Continually remind your child of their strengths, resilience and resources.

When you see your child doing things successfully, acknowledge it, no matter how small. Praise them and be specific. “Great job practicing with your multiplication flashcards without me having to ask you. Way to go!” You want to help grow your child’s confidence so they understand they can tackle whatever challenges come their way. Helping your child see that they can do hard things is critical in instilling resilience and confidence. They’re reminded that they have what it takes and that they can get through this difficult time.

Solution-Focused Brief Therapy Can Help with Child Anxiety

Sometimes even after you do all the “right” things, your child still needs more help. Professional intervention is often needed, especially with irrational fears and/or obsessive compulsions. There is no shame in seeking online anxiety treatment for kids.

I’ve helped many kids with anxiety feel and function better in their lives. In just a handful of sessions using Solution Focused Brief Therapy (SFBT), I help kids develop the skills and confidence they need to reduce the anxiety in their lives. It’s not only a highly effective counseling process but it also enables kids to create change in the shortest possible time.

What’s Holding You Back from Beginning Online Anxiety Counseling for Kids?

Photo of boy at a computer representing participation in online anxiety treatment for kids and teens in Illinois. Perhaps you view online counseling as different from in person counseling? I understand.

Online counseling, however, delivers equal benefits to in-office counseling and also provides advantages for kids:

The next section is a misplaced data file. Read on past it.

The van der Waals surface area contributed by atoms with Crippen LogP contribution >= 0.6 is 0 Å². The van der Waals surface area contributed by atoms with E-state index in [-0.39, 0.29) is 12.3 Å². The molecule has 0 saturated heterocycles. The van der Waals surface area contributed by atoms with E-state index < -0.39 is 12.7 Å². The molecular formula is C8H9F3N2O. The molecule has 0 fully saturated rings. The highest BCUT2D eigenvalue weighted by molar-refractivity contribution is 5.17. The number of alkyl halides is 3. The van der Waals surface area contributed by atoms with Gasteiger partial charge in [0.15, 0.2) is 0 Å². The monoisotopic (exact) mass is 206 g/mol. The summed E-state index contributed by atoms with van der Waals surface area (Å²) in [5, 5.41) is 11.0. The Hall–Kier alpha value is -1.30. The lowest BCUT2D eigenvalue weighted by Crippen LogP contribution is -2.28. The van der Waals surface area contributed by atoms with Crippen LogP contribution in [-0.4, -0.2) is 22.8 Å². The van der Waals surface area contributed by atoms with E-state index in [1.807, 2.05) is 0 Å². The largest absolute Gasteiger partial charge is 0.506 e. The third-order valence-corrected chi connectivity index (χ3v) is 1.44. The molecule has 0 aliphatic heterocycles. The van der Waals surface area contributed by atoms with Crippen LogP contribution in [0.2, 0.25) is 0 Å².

• Video chatting imitates the way kids are most comfortable communicating with friends.
  • They may feel “safer” than visiting an office and talking to an adult in person.
  • Kids can relax in a familiar environment and surround themselves with pets and favorite toys.
  • Online counseling makes therapy more accessible to kids with severe anxiety.
  • Online sessions are easier for parents to manage because no commute is required.

Researchers have also studied how kids respond to computer-based therapy and found that it can be helpful for both depression and anxiety.

Begin Online Counseling for Kids with Anxiety in Illinois

Don’t allow your child to feel overwhelmed by anxiety one more day. Counseling can help your child reduce their anxiety as well as increase their confidence and self-regulation skills. As an experienced and caring therapist, I love providing online anxiety treatment to kids. To start your child’s counseling journey, follow these simple steps:

  1. Click on the Schedule an Appointment button
  2. Select a day and time in my online calendar
  3. Watch your child gain confidence and become happier

Other Counseling Services at Briefly Counseling

Anxiety counseling for kids isn’t the only service I offer in my Chicago and Illinois online counseling practice. Other mental health services provided by Briefly Counseling includes teen therapy and Christian counseling.

 

Helena Madsen, MA, LCPC is the founder of Briefly Counseling. I specialize in providing online short-term anxiety treatment for kids and teens ages 7 – 19.

I provide all services via online therapy in Illinois. Whether you’re in Naperville, Chicago, Champaign, Rockford, Libertyville, or Crystal Lake, I can help you. Schedule your appointment or consultation today. I look forward to working with your child to quickly and effectively help them in activating their strengths, resources, and resilience, in order to live with confidence and hope.

Visit my website at www.BrieflyCounseling.com for more information or call 224-236-2296 to connect with me personally.